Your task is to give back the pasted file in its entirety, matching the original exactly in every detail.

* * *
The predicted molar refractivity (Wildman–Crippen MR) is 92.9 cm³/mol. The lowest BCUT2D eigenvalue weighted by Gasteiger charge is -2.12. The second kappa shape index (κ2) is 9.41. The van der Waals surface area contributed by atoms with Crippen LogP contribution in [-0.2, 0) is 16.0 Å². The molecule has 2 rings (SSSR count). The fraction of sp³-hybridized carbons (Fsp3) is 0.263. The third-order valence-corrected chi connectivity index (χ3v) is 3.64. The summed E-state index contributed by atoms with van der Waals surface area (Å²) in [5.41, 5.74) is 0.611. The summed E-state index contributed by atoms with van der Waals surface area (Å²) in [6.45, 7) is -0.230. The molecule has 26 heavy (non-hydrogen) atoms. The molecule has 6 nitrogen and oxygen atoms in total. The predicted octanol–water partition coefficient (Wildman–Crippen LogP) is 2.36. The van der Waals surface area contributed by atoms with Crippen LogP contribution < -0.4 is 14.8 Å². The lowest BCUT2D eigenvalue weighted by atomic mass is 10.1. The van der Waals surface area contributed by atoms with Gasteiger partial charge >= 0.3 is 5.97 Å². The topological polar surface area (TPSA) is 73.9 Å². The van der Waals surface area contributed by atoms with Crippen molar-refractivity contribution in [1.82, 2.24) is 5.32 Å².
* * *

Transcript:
The predicted molar refractivity (Wildman–Crippen MR) is 92.9 cm³/mol. The lowest BCUT2D eigenvalue weighted by Gasteiger charge is -2.12. The second kappa shape index (κ2) is 9.41. The van der Waals surface area contributed by atoms with Crippen LogP contribution in [-0.2, 0) is 16.0 Å². The molecule has 2 rings (SSSR count). The fraction of sp³-hybridized carbons (Fsp3) is 0.263. The third-order valence-corrected chi connectivity index (χ3v) is 3.64. The summed E-state index contributed by atoms with van der Waals surface area (Å²) in [5.41, 5.74) is 0.611. The summed E-state index contributed by atoms with van der Waals surface area (Å²) in [6.45, 7) is -0.230. The molecule has 26 heavy (non-hydrogen) atoms. The molecule has 6 nitrogen and oxygen atoms in total. The predicted octanol–water partition coefficient (Wildman–Crippen LogP) is 2.36. The van der Waals surface area contributed by atoms with Crippen LogP contribution < -0.4 is 14.8 Å². The lowest BCUT2D eigenvalue weighted by atomic mass is 10.1. The van der Waals surface area contributed by atoms with Gasteiger partial charge >= 0.3 is 5.97 Å². The topological polar surface area (TPSA) is 73.9 Å². The van der Waals surface area contributed by atoms with Crippen molar-refractivity contribution in [1.82, 2.24) is 5.32 Å².